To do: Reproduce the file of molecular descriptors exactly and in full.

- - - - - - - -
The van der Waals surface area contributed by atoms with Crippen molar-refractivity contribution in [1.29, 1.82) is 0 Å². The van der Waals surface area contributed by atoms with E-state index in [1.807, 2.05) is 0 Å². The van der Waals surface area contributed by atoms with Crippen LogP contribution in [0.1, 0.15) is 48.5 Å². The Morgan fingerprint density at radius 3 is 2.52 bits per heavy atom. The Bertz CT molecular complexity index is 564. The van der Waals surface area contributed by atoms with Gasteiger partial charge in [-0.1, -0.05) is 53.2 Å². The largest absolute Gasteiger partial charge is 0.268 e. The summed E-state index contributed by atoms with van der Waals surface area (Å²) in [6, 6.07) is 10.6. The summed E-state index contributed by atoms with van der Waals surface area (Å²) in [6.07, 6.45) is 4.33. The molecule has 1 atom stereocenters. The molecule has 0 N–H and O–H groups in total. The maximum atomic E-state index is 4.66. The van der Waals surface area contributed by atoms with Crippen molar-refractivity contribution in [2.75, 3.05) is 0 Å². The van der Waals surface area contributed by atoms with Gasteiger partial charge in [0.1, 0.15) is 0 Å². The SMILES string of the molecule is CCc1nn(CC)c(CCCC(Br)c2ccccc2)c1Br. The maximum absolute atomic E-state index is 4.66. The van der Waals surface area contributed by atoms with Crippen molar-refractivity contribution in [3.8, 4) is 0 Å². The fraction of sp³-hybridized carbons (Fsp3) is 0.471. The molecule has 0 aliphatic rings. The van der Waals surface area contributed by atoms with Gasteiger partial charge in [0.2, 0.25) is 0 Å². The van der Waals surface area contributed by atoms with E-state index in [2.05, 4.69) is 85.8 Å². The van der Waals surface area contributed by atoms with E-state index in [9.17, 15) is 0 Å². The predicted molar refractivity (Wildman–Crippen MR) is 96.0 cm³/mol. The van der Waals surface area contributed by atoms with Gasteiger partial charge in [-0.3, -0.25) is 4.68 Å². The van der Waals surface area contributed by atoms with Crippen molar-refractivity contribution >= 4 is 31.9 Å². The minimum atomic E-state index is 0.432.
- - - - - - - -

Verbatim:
The van der Waals surface area contributed by atoms with Crippen molar-refractivity contribution in [1.29, 1.82) is 0 Å². The van der Waals surface area contributed by atoms with E-state index in [1.807, 2.05) is 0 Å². The van der Waals surface area contributed by atoms with Crippen LogP contribution in [0.1, 0.15) is 48.5 Å². The Morgan fingerprint density at radius 3 is 2.52 bits per heavy atom. The Bertz CT molecular complexity index is 564. The van der Waals surface area contributed by atoms with Gasteiger partial charge in [-0.1, -0.05) is 53.2 Å². The largest absolute Gasteiger partial charge is 0.268 e. The summed E-state index contributed by atoms with van der Waals surface area (Å²) in [6, 6.07) is 10.6. The summed E-state index contributed by atoms with van der Waals surface area (Å²) in [6.07, 6.45) is 4.33. The molecule has 1 atom stereocenters. The molecule has 0 N–H and O–H groups in total. The maximum atomic E-state index is 4.66. The van der Waals surface area contributed by atoms with Crippen molar-refractivity contribution in [2.75, 3.05) is 0 Å². The van der Waals surface area contributed by atoms with Gasteiger partial charge in [0.1, 0.15) is 0 Å². The SMILES string of the molecule is CCc1nn(CC)c(CCCC(Br)c2ccccc2)c1Br. The maximum absolute atomic E-state index is 4.66. The van der Waals surface area contributed by atoms with Crippen molar-refractivity contribution in [3.8, 4) is 0 Å². The fraction of sp³-hybridized carbons (Fsp3) is 0.471. The molecule has 0 aliphatic rings. The van der Waals surface area contributed by atoms with Gasteiger partial charge in [0.2, 0.25) is 0 Å². The van der Waals surface area contributed by atoms with E-state index in [2.05, 4.69) is 85.8 Å². The van der Waals surface area contributed by atoms with E-state index in [9.17, 15) is 0 Å². The predicted molar refractivity (Wildman–Crippen MR) is 96.0 cm³/mol. The van der Waals surface area contributed by atoms with Gasteiger partial charge in [-0.3, -0.25) is 4.68 Å². The van der Waals surface area contributed by atoms with Crippen molar-refractivity contribution >= 4 is 31.9 Å². The minimum atomic E-state index is 0.432.